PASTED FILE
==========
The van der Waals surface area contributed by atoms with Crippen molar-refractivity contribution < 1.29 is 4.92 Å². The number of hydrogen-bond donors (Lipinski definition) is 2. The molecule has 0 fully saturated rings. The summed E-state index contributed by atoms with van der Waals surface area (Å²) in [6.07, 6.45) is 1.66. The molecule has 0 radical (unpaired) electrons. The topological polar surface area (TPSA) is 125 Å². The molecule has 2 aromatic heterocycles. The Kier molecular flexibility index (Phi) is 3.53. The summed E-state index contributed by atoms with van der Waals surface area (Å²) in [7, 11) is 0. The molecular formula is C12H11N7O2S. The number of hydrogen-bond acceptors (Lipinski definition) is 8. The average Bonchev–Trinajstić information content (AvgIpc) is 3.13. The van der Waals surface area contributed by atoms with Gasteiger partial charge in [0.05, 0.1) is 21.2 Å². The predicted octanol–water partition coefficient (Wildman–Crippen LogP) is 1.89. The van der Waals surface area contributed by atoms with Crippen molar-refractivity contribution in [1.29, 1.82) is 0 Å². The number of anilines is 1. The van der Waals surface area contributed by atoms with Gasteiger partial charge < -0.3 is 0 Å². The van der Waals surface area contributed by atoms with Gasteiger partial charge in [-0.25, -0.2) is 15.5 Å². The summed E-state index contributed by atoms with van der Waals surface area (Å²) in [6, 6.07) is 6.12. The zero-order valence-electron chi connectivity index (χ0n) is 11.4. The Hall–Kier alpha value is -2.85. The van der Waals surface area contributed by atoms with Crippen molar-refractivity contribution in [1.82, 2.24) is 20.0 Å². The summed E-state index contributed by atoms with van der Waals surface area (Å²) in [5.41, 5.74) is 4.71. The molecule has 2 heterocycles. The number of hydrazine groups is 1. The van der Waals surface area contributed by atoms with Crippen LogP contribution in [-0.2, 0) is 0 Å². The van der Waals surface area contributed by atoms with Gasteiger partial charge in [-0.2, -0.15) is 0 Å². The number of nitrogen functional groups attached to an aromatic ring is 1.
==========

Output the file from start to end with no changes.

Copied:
The van der Waals surface area contributed by atoms with Crippen molar-refractivity contribution < 1.29 is 4.92 Å². The number of hydrogen-bond donors (Lipinski definition) is 2. The molecule has 0 fully saturated rings. The summed E-state index contributed by atoms with van der Waals surface area (Å²) in [6.07, 6.45) is 1.66. The molecule has 0 radical (unpaired) electrons. The topological polar surface area (TPSA) is 125 Å². The molecule has 2 aromatic heterocycles. The Kier molecular flexibility index (Phi) is 3.53. The summed E-state index contributed by atoms with van der Waals surface area (Å²) in [7, 11) is 0. The molecular formula is C12H11N7O2S. The number of hydrogen-bond acceptors (Lipinski definition) is 8. The average Bonchev–Trinajstić information content (AvgIpc) is 3.13. The van der Waals surface area contributed by atoms with Gasteiger partial charge in [0.05, 0.1) is 21.2 Å². The predicted octanol–water partition coefficient (Wildman–Crippen LogP) is 1.89. The van der Waals surface area contributed by atoms with Crippen molar-refractivity contribution in [1.29, 1.82) is 0 Å². The number of anilines is 1. The van der Waals surface area contributed by atoms with Gasteiger partial charge < -0.3 is 0 Å². The van der Waals surface area contributed by atoms with Gasteiger partial charge in [-0.25, -0.2) is 15.5 Å². The summed E-state index contributed by atoms with van der Waals surface area (Å²) in [6, 6.07) is 6.12. The zero-order valence-electron chi connectivity index (χ0n) is 11.4. The Hall–Kier alpha value is -2.85. The van der Waals surface area contributed by atoms with Crippen molar-refractivity contribution in [1.82, 2.24) is 20.0 Å². The summed E-state index contributed by atoms with van der Waals surface area (Å²) in [5.41, 5.74) is 4.71. The molecule has 2 heterocycles. The number of hydrazine groups is 1. The van der Waals surface area contributed by atoms with Crippen LogP contribution in [-0.2, 0) is 0 Å². The van der Waals surface area contributed by atoms with Gasteiger partial charge in [-0.2, -0.15) is 0 Å². The number of nitrogen functional groups attached to an aromatic ring is 1.